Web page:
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From Yinan Li <liyinan...@gmail.com>
Subject Re: Kubernetes: why use init containers?
Date Wed, 10 Jan 2018 22:00:28 GMT
I want to re-iterate on one point, that the init-container achieves a clear
separation between preparing an application and actually running the
application. It's a guarantee provided by the K8s admission control and
scheduling components that if the init-container fails, the main container
won't be run. I think this is definitely positive to have. In the case of a
Spark application, the application code and driver/executor code won't even
be run if the init-container fails to localize any of the dependencies. The
result is that it's much easier for users to figure out what's wrong if
their applications fail to run: they can tell if the pods are initialized
or not and if not, simply check the status/logs of the init-container.
Another argument I want to make is we can easily make the init-container to
be able to exclusively use certain credentials for downloading dependencies
that are not appropriate to be visible in the main containers and therefore
should not be shared. This is not achievable using the Spark canonical way.
K8s has built-in support for dynamically injecting containers into pods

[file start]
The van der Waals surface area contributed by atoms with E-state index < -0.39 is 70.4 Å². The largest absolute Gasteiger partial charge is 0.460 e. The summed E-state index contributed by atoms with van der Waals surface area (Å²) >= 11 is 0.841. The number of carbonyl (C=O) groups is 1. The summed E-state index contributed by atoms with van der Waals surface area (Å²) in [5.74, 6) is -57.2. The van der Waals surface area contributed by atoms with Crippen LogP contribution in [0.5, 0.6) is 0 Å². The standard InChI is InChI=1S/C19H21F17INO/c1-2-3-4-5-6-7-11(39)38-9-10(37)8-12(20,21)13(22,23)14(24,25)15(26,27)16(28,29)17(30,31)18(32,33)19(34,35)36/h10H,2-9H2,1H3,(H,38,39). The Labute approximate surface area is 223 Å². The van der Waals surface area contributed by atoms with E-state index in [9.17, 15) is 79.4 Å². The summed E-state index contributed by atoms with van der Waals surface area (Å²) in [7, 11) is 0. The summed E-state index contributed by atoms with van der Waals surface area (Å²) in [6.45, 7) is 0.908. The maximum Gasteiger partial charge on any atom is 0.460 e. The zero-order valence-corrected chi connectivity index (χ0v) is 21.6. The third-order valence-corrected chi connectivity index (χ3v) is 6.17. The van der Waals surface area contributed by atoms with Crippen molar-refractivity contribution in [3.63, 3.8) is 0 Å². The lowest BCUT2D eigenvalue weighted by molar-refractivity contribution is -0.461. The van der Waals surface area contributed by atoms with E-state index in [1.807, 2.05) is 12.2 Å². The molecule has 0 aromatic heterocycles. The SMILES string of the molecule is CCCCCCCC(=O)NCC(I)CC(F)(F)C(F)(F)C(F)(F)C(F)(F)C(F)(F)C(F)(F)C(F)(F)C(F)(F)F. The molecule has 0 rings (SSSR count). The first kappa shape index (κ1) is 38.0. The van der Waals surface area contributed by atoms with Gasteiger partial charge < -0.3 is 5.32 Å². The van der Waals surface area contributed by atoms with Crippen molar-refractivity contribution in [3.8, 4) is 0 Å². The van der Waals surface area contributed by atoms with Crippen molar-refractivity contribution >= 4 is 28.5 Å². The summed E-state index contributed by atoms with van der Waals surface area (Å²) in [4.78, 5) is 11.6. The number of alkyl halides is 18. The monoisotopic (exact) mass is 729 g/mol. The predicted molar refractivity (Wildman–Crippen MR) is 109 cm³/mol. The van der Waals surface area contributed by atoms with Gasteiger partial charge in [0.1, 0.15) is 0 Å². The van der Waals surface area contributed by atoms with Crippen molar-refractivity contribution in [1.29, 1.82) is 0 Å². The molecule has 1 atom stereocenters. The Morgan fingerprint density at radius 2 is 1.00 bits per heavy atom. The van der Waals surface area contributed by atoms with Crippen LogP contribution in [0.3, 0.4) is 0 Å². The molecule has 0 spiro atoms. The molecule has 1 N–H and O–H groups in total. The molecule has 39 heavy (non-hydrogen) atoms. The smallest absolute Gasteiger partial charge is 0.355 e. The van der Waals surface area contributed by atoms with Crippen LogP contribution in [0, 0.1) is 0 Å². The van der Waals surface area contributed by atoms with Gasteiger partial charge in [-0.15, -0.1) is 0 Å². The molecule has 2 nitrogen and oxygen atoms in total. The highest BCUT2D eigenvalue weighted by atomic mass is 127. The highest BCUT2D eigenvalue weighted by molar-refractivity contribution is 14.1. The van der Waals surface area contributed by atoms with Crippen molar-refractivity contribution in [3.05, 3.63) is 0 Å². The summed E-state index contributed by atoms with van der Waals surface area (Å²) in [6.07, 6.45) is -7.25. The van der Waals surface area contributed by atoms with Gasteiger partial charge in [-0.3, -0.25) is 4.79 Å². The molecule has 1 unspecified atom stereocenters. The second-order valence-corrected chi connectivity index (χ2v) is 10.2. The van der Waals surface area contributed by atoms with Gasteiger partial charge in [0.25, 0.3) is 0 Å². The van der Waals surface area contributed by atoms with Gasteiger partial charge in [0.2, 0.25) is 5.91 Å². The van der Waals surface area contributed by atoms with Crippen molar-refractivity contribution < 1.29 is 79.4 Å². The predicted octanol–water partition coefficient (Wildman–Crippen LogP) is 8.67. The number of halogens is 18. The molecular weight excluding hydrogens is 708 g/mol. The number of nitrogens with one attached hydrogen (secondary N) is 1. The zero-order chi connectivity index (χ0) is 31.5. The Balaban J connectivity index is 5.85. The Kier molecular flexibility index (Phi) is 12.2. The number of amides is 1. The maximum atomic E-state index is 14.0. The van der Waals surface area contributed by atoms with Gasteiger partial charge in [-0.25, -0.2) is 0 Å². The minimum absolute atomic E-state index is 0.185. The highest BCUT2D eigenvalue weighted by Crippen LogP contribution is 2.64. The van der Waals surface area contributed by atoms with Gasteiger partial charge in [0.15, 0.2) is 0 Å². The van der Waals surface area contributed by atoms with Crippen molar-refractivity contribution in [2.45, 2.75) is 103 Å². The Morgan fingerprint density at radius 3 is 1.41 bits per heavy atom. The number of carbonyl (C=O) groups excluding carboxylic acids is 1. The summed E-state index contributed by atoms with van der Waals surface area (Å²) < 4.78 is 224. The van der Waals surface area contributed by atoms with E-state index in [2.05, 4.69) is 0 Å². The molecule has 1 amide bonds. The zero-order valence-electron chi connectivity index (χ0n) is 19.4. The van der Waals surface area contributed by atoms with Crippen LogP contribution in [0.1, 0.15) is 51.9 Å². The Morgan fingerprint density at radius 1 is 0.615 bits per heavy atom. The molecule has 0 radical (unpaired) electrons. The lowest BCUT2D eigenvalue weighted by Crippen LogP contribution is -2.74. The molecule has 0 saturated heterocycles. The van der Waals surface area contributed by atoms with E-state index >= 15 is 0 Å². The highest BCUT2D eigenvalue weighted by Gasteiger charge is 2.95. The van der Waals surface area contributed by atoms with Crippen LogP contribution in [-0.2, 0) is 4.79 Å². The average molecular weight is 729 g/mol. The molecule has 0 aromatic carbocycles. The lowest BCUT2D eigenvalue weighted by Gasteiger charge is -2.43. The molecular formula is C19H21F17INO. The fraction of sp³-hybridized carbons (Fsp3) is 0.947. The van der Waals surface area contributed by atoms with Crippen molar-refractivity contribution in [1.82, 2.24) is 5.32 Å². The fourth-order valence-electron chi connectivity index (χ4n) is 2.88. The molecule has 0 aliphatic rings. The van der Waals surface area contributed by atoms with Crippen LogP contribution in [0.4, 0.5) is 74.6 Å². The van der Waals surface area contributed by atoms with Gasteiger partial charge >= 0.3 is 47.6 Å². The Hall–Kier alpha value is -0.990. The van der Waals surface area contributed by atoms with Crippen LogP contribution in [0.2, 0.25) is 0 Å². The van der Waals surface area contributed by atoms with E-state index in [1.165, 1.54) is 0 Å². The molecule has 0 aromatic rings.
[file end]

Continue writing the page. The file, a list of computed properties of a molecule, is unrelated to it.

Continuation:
through the admission control process. One use case would be for cluster
operators to inject an init-container (e.g., through a admission webhook)
for downloading certain dependencies that require certain
access-restrictive credentials.

Note that we are not blindly opposing getting rid of the init-container,
it's just that there's still valid reasons to keep it for now, particularly
given that we don't have a solid around client mode yet. Also given that we
have been using it in our fork for over a year, we are definitely more
confident on the current way of handling remote dependencies as it's been
tested more thoroughly. Since getting rid of the init-container is such a
significant change, I would suggest that we defer making a decision on if
we should get rid of it to 2.4 so we have a more thorough understanding of
the pros and cons.

On Wed, Jan 10, 2018 at 1:48 PM, Marcelo Vanzin <vanzin@cloudera.com> wrote:

> On Wed, Jan 10, 2018 at 1:47 PM, Matt Cheah <mcheah@palantir.com> wrote:
> >> With a config value set by the submission code, like what I'm doing to
> prevent client mode submission in my p.o.c.?
> >
> > The contract for what determines the appropriate scheduler backend to
> instantiate is then going to be different in Kubernetes versus the other
> cluster managers.
>
> There is no contract for how to pick the appropriate scheduler. That's
> a decision that is completely internal to the cluster manager code
>
> --
> Marcelo
>

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